Approach this neighbour with the news that you are selling your home. Keep the conversation light and friendly. Explain to the neighbour that you appreciate their interest in the happenings of the neighbourhood, but that you would prefer that your real estate agent relate all information to potential buyers for practical and legal reasons. If you promise that you will keep them in the loop with regards to any developments during the selling process, the nosy neighbour might be very happy to take a step back.

  • The neglectful neighbour

Start the conversation with this neighbour by informing them of your intention to sell your home. In a respectful and tactful manner, raise your concerns regarding the state of their home and garden, and how it might impact potential buyers. You never know, your neighbour might be dealing with personal issues or have fallen on hard times, and the neglect of their property is not intentional. In these instances, they may welcome your suggestions or help – you could offer to cut the grass, trim the trees, apply a new coat of paint, etcetera. This will be a slight expense compared to how it will affect the value of your own home, and you might just be helping your neighbour out of a difficult situation.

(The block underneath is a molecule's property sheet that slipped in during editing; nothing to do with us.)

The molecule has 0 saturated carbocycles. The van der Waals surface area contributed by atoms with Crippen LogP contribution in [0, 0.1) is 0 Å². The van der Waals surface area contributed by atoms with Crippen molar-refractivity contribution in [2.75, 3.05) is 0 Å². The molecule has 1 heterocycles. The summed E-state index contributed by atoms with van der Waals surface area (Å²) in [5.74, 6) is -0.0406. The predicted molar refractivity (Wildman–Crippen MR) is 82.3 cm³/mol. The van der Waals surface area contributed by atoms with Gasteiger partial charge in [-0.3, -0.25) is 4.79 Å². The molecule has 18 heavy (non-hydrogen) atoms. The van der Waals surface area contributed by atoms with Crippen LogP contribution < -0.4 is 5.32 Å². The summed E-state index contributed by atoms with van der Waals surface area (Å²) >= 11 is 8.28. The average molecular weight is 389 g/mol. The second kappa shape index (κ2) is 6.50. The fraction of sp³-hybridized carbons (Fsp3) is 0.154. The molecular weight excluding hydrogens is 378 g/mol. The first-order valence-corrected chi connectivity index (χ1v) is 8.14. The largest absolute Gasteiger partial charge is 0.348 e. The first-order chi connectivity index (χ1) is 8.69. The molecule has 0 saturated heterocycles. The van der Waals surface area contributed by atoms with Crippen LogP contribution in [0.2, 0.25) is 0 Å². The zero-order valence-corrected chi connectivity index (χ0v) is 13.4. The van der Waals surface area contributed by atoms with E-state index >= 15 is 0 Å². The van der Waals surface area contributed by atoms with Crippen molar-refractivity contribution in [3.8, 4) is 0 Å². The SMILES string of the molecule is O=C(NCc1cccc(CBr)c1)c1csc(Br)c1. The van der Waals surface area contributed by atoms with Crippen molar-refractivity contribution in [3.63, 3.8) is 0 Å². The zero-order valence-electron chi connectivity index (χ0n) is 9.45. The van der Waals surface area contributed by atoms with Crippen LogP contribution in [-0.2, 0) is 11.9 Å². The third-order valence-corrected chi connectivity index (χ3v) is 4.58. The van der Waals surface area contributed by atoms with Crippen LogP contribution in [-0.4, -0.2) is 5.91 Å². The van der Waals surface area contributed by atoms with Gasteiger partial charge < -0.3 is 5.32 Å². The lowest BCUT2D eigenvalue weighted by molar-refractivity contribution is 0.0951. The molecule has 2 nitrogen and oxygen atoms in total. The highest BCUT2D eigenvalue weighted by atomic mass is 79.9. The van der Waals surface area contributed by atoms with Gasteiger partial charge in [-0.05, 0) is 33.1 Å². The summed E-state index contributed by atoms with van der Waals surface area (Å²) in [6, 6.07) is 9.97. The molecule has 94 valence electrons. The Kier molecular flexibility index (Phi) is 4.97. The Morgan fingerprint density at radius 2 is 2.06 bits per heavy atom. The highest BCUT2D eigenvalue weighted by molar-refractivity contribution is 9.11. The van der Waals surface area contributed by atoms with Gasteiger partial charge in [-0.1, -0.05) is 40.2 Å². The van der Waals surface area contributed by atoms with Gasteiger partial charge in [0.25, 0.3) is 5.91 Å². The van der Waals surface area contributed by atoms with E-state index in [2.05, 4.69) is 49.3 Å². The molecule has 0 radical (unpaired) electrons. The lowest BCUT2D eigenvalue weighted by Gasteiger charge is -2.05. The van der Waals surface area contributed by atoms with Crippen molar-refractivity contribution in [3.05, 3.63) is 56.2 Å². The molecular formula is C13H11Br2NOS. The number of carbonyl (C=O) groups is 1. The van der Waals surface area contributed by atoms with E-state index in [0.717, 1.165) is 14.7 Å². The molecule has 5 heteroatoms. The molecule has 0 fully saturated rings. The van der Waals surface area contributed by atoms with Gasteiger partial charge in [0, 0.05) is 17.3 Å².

• The noisy neighbour

Do not be confrontational when approaching this neighbour. A good way to start the conversation is to ask the neighbour if any of your behaviours or habits disturb their peace and quiet. If they answer in the affirmative, you could discuss a compromise. Explain that you are planning to sell your home. Ask them if they would mind keeping barking dogs indoors or keep disruptive noises to a minimum during viewings. You can give them advance notice of when viewings will take place.

  • The rude neighbour

You should approach this neighbour with caution – make sure they understand that you are not looking for an argument, but just want to start a conversation. Ask the neighbour if they have a problem with you, or whether you have done anything to offend them – and don’t get angry at the answer. Maybe you did something unknowingly at some stage that rubbed the neighbour the wrong way. If this is the case, take the high road and apologise, or offer to change behaviours that the neighbour finds annoying or offensive. It might be a bitter pill to swallow, but keep your eye on the prize – if all goes well, the neighbour won’t be your problem for much longer.